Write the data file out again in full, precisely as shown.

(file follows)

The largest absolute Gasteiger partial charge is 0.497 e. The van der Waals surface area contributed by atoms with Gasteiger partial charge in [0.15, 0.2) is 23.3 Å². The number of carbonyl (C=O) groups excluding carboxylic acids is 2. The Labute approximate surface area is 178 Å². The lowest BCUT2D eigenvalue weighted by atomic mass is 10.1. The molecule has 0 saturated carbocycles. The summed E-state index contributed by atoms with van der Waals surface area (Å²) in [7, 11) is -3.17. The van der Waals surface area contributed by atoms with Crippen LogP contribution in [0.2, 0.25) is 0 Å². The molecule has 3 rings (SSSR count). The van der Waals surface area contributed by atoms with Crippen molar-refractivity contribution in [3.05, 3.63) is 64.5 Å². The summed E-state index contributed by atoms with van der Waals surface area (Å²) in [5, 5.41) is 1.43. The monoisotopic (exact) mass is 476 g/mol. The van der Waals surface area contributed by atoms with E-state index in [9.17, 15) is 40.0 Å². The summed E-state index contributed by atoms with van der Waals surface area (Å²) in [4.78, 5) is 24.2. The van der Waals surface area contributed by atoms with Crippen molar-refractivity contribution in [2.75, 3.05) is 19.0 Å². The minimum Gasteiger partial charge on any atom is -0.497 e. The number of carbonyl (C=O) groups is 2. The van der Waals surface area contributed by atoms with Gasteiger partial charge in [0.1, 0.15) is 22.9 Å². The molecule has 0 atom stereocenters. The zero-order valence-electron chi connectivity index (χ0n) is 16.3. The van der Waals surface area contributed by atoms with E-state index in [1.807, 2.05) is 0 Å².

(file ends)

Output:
The largest absolute Gasteiger partial charge is 0.497 e. The van der Waals surface area contributed by atoms with Gasteiger partial charge in [0.15, 0.2) is 23.3 Å². The number of carbonyl (C=O) groups excluding carboxylic acids is 2. The Labute approximate surface area is 178 Å². The lowest BCUT2D eigenvalue weighted by atomic mass is 10.1. The molecule has 0 saturated carbocycles. The summed E-state index contributed by atoms with van der Waals surface area (Å²) in [7, 11) is -3.17. The van der Waals surface area contributed by atoms with Crippen LogP contribution in [0.2, 0.25) is 0 Å². The molecule has 3 rings (SSSR count). The van der Waals surface area contributed by atoms with Crippen molar-refractivity contribution in [3.05, 3.63) is 64.5 Å². The summed E-state index contributed by atoms with van der Waals surface area (Å²) in [5, 5.41) is 1.43. The monoisotopic (exact) mass is 476 g/mol. The van der Waals surface area contributed by atoms with E-state index in [9.17, 15) is 40.0 Å². The summed E-state index contributed by atoms with van der Waals surface area (Å²) in [4.78, 5) is 24.2. The van der Waals surface area contributed by atoms with Crippen molar-refractivity contribution in [2.75, 3.05) is 19.0 Å². The minimum Gasteiger partial charge on any atom is -0.497 e. The number of carbonyl (C=O) groups is 2. The van der Waals surface area contributed by atoms with Gasteiger partial charge in [0.1, 0.15) is 22.9 Å². The molecule has 0 atom stereocenters. The zero-order valence-electron chi connectivity index (χ0n) is 16.3. The van der Waals surface area contributed by atoms with E-state index in [1.807, 2.05) is 0 Å².